Campus: CSU Northridge -- February 26, 2003

Solar Electric System to Power CSUN


The installation of more than 3,000 solar panels at Cal State Northridge is expected to save the university more than $50,000 annually in energy costs while at the same time contributing to a cleaner environment.

One of the largest solar electric installations at a public university in California, the $1.8 million Photovoltaic Project was developed through a partnership with the university's Physical Plant Management, Los Angeles Department of Water and Power (LADWP), Southern California Gas Company and Shell Solar Industries.

LADWP and The Gas Company officials will present the university with incentive checks totaling more than $1.6 million during a special ceremony to dedicate the new facility today.

"For the past two decades, Northridge has been very active in seeking new and innovative technologies to reduce its energy bills," said Mohammad Qayoumi, CSUN's vice president of administration and finance. "This project is a good example of the university's commitment to promoting environmentally friendly technologies, support energy conservation and reduce its energy costs.

"Moreover, the project represents an excellent example of the collaborative work between academic and administrative divisions of the university, namely our College of Engineering and Computer Science and Physical Plant Management, as well as a model partnership between LADWP, Southern California Gas Company, Shell Solar Industries and CSUN."

The 3,024 Shell solar modules, which are doubling as shading in student parking lot E6 at the northern end of the campus off Halsted Street, can generate 75 watts of power each, producing a peak generating capacity of 225 kilowatts. Much of this power will be generated exactly when it is needed most between 1 and 5 p.m. during summer months.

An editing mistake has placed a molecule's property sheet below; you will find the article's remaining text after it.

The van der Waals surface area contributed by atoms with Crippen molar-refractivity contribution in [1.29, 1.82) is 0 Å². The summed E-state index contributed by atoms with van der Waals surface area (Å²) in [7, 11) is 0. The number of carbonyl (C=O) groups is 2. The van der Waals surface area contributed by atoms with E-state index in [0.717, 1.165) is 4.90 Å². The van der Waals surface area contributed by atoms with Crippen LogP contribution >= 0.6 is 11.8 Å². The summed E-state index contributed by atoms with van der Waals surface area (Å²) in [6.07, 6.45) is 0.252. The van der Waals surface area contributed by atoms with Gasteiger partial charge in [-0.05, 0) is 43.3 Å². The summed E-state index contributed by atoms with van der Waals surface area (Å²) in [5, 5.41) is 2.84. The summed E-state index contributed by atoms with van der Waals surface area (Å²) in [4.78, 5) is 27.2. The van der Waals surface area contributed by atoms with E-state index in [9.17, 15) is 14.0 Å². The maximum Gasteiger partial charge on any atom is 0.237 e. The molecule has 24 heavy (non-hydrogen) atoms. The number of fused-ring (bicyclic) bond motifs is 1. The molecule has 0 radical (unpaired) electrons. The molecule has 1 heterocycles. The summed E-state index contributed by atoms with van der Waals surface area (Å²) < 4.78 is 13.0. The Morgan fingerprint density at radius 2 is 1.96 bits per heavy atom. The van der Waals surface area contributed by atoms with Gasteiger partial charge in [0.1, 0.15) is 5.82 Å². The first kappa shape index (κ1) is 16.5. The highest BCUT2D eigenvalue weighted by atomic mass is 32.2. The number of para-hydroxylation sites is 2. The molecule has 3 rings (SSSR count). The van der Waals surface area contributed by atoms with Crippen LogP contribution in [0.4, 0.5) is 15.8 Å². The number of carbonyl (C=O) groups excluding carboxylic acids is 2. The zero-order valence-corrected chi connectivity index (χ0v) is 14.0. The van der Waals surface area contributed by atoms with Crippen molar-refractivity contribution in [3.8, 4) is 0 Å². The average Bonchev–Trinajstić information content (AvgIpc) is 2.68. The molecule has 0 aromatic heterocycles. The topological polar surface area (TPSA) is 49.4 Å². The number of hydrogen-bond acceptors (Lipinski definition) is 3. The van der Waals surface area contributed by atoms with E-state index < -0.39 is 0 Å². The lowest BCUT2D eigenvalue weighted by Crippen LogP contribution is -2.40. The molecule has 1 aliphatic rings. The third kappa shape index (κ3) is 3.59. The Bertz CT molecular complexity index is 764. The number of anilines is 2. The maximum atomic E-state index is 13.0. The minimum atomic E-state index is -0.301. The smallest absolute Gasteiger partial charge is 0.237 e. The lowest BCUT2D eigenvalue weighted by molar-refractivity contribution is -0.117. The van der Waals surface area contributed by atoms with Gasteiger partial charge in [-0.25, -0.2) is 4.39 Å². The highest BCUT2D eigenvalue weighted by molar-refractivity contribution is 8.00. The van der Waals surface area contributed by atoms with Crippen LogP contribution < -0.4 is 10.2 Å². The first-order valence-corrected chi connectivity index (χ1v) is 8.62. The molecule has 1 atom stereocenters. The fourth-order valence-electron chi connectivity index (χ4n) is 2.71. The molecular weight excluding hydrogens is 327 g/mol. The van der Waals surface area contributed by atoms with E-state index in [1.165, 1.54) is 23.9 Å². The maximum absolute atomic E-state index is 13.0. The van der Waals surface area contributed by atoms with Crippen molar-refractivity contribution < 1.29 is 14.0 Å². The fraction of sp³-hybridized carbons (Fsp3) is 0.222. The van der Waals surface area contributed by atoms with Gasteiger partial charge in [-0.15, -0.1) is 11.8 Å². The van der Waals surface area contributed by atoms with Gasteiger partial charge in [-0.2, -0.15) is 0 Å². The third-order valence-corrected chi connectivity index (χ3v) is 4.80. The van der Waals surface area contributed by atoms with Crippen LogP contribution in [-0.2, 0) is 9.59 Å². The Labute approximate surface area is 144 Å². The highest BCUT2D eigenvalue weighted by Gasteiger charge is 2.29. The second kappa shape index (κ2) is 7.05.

Photovoltaic cells in the panels absorb the sun's rays, creating direct current power that is directed to a substation where it is converted to alternating power. It is then increased to 4,160 volts of energy and fed into a power grid that distributes electricity throughout the campus. In addition to saving energy, the use of the photovoltaic cells is also easing the campus' impact on the environment. According to the Environmental Protection Agency, by using 225 kilowatts of photovoltaic capacity, you reduce carbon emissions equal to the amount emitted by an average passenger car driving 722,181 miles.

Chester Farris, senior vice president of Shell Solar said, the use of solar panels is a logical choice for the university.

"Solar energy makes sense — Shell solar modules are warrantied for 25 years of pollution free power production and they are made right here in Los Angeles," Farris said. Angelina Galiteva, LADWP executive director of Green LA programs, said, "The installation of this newest solar system marks another step toward a cleaner environment in Los Angeles.”

“LADWP’s solar incentives allow Los Angeles businesses, centers of education and residents alike to cost effectively tap into the sun as a clean, renewable power source. The savings realized by the university will allow more funds to be directed to educational and student programs,” Galiteva said.

Through the statewide Self-Generation Incentive Program, Southern California Gas Co. will award up to $54 million in incentives over the next three years to its business customers, which will generate 50,000-60,000 kilowatts of power. Launched in 2001 by the California Public Utilities Commission (CPUC), the program pays qualifying businesses up to 50 percent of the costs of installing electricity generation systems.

"The Self-Generation Incentive Program makes the purchase and installation of eligible technologies more affordable than ever, which helps our customers become more energy-sufficient and self-reliant," said Richard M. Morrow, vice president of customer services, major markets for Sempra Energy Utilities—The Gas Company and San Diego Gas & Electric.